I have two main aims in teaching. The first is to spread the dharma as widely as possible, offering it to as many different people as I can. The second is to teach a smaller number of people over sustained periods of time. This in-depth teaching engages my tremendous love for intensive, long-term meditation practice, where people can immerse themselves in the retreat experience and see how it transforms their understanding.
Although deeply rooted in the Vipassana tradition of Theravada Buddhism, I enjoy working with various skillful means from different Buddhist schools to help convey the essence of all practice, the one dharma of liberation. This essential dharma includes the wisdom of non-clinging, the motivation of compassion to practice for the benefit of all beings, and the potential for liberation within us all.
Given the speed and complexity of our culture, the Buddha's teachings offer a much-needed means to slow down, a way to create some inner calm. We need to touch base with this place of tranquillity in order to allow our bodies and minds to unwind. We then have the chance to see more deeply and profoundly the nature of our lives, how we create suffering and how we can be free. The dharma begins with the development of calm and it carries us all the way to liberation.
How are we called to transmit and receive Buddhist wisdom and practice today? This is an especially important question for contemporary students and those who themselves are training to become dharma teachers and their mentors. What is the significance of the mentor-mentee relationship? In what ways might American-convert Buddhism be transformed as the community of students and dharma teachers becomes more diverse? From its beginning, Buddhism has emphasized that impermanence is a mark of all existence; it is not surprising that as it has been transmitted to different cultures, across vast geographical regions over more than two millennia, Buddhism itself has been constantly changing. As Buddhadharma is transmitted and transformed by a new generation, how do we remain grounded in the liberating wisdom and practices of the traditions we have inherited even as we directly address the turbulence and urgency of our times, and share these teachings with an ever-growing and changing community of practitioners?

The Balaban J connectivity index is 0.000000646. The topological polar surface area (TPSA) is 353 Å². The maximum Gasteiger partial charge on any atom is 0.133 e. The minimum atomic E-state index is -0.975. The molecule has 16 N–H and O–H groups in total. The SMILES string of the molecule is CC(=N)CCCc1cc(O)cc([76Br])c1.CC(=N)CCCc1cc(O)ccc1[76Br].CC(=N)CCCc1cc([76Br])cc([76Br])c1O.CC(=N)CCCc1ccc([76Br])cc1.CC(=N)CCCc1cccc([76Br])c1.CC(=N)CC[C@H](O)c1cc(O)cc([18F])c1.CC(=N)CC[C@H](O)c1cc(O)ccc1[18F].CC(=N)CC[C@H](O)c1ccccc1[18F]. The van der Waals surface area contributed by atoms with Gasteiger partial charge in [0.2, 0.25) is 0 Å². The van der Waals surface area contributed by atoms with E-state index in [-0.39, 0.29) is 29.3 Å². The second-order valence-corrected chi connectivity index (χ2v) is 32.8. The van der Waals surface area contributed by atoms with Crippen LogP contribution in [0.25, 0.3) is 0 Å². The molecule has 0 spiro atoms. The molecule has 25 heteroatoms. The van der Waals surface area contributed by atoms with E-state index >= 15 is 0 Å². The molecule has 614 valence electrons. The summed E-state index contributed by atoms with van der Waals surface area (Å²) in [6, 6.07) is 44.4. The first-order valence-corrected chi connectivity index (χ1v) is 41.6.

An evening of meditation and conversation as we explore these questions with BCBS co-founder Joseph Goldstein, BCBS teacher Dawn Scott, and BCBS Director of Studies William Edelglass.